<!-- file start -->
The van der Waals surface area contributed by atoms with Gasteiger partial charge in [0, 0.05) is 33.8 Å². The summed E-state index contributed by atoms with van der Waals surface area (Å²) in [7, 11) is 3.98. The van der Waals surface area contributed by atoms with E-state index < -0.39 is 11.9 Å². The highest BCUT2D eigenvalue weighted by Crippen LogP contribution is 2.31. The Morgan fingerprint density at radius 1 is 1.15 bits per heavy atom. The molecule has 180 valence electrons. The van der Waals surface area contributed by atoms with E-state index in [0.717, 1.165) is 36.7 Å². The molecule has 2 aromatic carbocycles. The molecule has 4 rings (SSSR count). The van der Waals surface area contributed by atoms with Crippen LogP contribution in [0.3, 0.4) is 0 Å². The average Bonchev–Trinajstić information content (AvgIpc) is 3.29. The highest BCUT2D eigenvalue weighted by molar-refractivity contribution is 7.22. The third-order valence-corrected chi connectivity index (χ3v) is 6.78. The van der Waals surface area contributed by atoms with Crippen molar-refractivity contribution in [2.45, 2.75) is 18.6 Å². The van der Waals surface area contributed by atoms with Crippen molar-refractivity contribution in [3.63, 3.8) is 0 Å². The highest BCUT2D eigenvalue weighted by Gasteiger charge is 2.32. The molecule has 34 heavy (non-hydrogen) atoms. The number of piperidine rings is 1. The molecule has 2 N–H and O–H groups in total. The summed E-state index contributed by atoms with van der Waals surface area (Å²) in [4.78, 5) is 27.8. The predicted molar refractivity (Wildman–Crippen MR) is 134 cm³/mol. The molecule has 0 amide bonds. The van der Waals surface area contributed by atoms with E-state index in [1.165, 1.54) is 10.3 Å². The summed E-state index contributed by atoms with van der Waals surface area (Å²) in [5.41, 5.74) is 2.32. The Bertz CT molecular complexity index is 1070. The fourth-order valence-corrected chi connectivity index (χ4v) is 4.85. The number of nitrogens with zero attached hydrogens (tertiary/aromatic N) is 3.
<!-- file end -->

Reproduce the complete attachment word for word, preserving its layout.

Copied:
The van der Waals surface area contributed by atoms with Gasteiger partial charge in [0, 0.05) is 33.8 Å². The summed E-state index contributed by atoms with van der Waals surface area (Å²) in [7, 11) is 3.98. The van der Waals surface area contributed by atoms with E-state index < -0.39 is 11.9 Å². The highest BCUT2D eigenvalue weighted by Crippen LogP contribution is 2.31. The Morgan fingerprint density at radius 1 is 1.15 bits per heavy atom. The molecule has 180 valence electrons. The van der Waals surface area contributed by atoms with E-state index in [0.717, 1.165) is 36.7 Å². The molecule has 2 aromatic carbocycles. The molecule has 4 rings (SSSR count). The van der Waals surface area contributed by atoms with Crippen LogP contribution in [0.3, 0.4) is 0 Å². The average Bonchev–Trinajstić information content (AvgIpc) is 3.29. The highest BCUT2D eigenvalue weighted by molar-refractivity contribution is 7.22. The third-order valence-corrected chi connectivity index (χ3v) is 6.78. The van der Waals surface area contributed by atoms with Crippen molar-refractivity contribution in [2.45, 2.75) is 18.6 Å². The van der Waals surface area contributed by atoms with Crippen molar-refractivity contribution in [3.63, 3.8) is 0 Å². The highest BCUT2D eigenvalue weighted by Gasteiger charge is 2.32. The molecule has 34 heavy (non-hydrogen) atoms. The number of piperidine rings is 1. The molecule has 2 N–H and O–H groups in total. The summed E-state index contributed by atoms with van der Waals surface area (Å²) in [4.78, 5) is 27.8. The predicted molar refractivity (Wildman–Crippen MR) is 134 cm³/mol. The molecule has 0 amide bonds. The van der Waals surface area contributed by atoms with E-state index in [1.165, 1.54) is 10.3 Å². The summed E-state index contributed by atoms with van der Waals surface area (Å²) in [5.41, 5.74) is 2.32. The Bertz CT molecular complexity index is 1070. The fourth-order valence-corrected chi connectivity index (χ4v) is 4.85. The number of nitrogens with zero attached hydrogens (tertiary/aromatic N) is 3.